• Be flexible and persistent. If something isn’t feasible or isn’t working, don’t be afraid to let it go for the time and devote your energy toward areas where you can make a difference.  Understand that you will be revisiting projects and possibilities and building on your successes for a long time to come.
  • We need one another.  Reach out for help and inspiration. Other people in the sustainability world can offer you guidance and also benefit from what you have to offer. Share your knowledge and experiences freely.
  • Share your accomplishments. Let your supporters know what you’re doing. The library takes pride in LSC’s work and accomplishments and LSC is fueled by the support of our administration and staff. We wouldn’t be able to do what we do without one another.

Presentations & Publications

To learn more about our beginnings and to get some important tips on starting a sustainability group of your own, check out this article written by some of our first members:

“Using the University of California (UC) San Diego Library’s Environmental Sustainability Group as a case study, this chapter walks readers through establishing a need for sustainability efforts within an academic library, communicating that need to the library’s administration and other stakeholders, and launching an official library group to work on those issues. It also describes sustainability activities an academic library can undertake, and the resources needed—or not—to accomplish them and measure their success. This chapter is aimed at libraries just starting to plan environmental sustainability activities, or those who want to formalize their current endeavors into their library organization.”

  • From the Ground Up: Promoting Sustainability in Academic Libraries. Poster presentation. American Libraries Conference, 2014.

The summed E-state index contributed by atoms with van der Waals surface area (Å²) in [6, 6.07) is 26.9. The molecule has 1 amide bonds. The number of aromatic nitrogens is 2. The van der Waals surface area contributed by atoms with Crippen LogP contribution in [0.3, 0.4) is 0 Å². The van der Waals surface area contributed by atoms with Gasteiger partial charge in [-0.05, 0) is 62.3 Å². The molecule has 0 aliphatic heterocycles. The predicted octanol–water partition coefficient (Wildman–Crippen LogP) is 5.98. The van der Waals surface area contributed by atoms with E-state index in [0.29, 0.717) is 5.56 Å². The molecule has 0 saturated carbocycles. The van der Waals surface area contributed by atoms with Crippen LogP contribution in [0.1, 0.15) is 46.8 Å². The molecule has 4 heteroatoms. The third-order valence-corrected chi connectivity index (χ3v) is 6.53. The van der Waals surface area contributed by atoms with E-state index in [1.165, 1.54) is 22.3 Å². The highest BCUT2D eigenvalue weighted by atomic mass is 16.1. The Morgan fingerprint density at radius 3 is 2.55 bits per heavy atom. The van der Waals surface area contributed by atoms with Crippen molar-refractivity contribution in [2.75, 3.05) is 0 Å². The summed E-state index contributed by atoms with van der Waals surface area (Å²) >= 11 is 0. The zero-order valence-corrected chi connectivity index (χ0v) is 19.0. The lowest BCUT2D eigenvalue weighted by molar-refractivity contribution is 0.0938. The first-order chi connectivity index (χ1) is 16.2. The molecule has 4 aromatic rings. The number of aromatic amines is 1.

• Going Green Together: Promoting Sustainability & Campus Collaborations. Poster Presentation. California Association of Research Librarians, 2016.

Want to connect with us?

The easiest way to reach us is via email at: LSCUCSD@ucsd.edu

We are also working on a webpage and will have various resources posted there soon!

Friends Resale Shop

The Friends Resale Shop, located at UC Building 214 on Library Walk, is an on-campus thrift store. They offer a wide range of gently used clothes (contemporary, designer and vintage), household items, books, and a wonderful music selection (tapes, CDs, and LPs). Proceeds from the sales help fund scholarships and activities related to international education. Volunteers and donation of gently used items are welcome.

The Friends shop has existed for over 40 years. They recently moved to a new location across from Center Hall and are continuing to expand. All of the items in the shop are donated by on campus faculty, staff, and students, or local residents in La Jolla. The resale shop offers a wide variety of items including professional attire, designer clothes, and one-of-a-kind treasures. All of the proceeds go towards Friends of the International Center scholarships and the shop is run entirely by volunteers. There are currently 18 volunteers consisting of students, staff, and others from our local community. Each volunteer brings different talents to help run the shop. The name “Friends” came about because they support and encourage friendship. The volunteers at the resale shop come from many different backgrounds. Some days, you can walk into the shop and hear conversations in Spanish, French, or German!

The resale shop is working towards becoming Zero Waste. They recycle and reuse the boxes and bags that donations come in. When there are items that are difficult to sell, like toys for children, they are donated to the Monarch School for Homeless Youth, the Mommy Daddy & Me group on campus, Goodwill, or Father Joe’s Villages, a charity in San Diego that provides programs and housing for the homeless.

Stop by the Friends Resale Shop from 10AM – 3:30 PM Tuesday through Friday, or drop by to make a donation between 11am-3pm. Don’t forget to follow them on Facebook and Instagram to hear about sales and new items! Interested in volunteering?  Contact Marion Spors (shopFIC@ucsd.edu) by email, or by telephone at the Resale Shop (858) 534-1124 during regular Resale Shop hours.

New bikeshare program on campus!

UC San Diego is excited to launch a new, campus bikeshare program with Spin Bikeshare, one of North America’s leading stationless bikeshare companies.